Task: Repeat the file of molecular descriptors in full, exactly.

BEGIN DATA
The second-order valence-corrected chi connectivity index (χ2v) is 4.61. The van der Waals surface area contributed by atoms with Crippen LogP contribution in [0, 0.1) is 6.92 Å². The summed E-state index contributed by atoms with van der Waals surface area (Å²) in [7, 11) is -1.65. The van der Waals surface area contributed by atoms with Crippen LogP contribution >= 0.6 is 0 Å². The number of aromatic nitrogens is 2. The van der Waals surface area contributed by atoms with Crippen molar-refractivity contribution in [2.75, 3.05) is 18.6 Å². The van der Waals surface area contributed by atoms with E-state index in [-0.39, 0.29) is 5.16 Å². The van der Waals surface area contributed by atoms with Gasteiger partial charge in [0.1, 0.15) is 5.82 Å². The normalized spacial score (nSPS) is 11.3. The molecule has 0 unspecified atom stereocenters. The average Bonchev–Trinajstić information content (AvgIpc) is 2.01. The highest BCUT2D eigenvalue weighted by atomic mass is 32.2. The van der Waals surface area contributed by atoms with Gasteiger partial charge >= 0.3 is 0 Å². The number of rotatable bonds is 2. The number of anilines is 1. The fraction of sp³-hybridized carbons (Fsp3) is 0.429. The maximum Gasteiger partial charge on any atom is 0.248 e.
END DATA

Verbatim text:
The second-order valence-corrected chi connectivity index (χ2v) is 4.61. The van der Waals surface area contributed by atoms with Crippen LogP contribution in [0, 0.1) is 6.92 Å². The summed E-state index contributed by atoms with van der Waals surface area (Å²) in [7, 11) is -1.65. The van der Waals surface area contributed by atoms with Crippen LogP contribution >= 0.6 is 0 Å². The number of aromatic nitrogens is 2. The van der Waals surface area contributed by atoms with Crippen molar-refractivity contribution in [2.75, 3.05) is 18.6 Å². The van der Waals surface area contributed by atoms with E-state index in [-0.39, 0.29) is 5.16 Å². The van der Waals surface area contributed by atoms with Gasteiger partial charge in [0.1, 0.15) is 5.82 Å². The normalized spacial score (nSPS) is 11.3. The molecule has 0 unspecified atom stereocenters. The average Bonchev–Trinajstić information content (AvgIpc) is 2.01. The highest BCUT2D eigenvalue weighted by atomic mass is 32.2. The van der Waals surface area contributed by atoms with Gasteiger partial charge >= 0.3 is 0 Å². The number of rotatable bonds is 2. The number of anilines is 1. The fraction of sp³-hybridized carbons (Fsp3) is 0.429. The maximum Gasteiger partial charge on any atom is 0.248 e.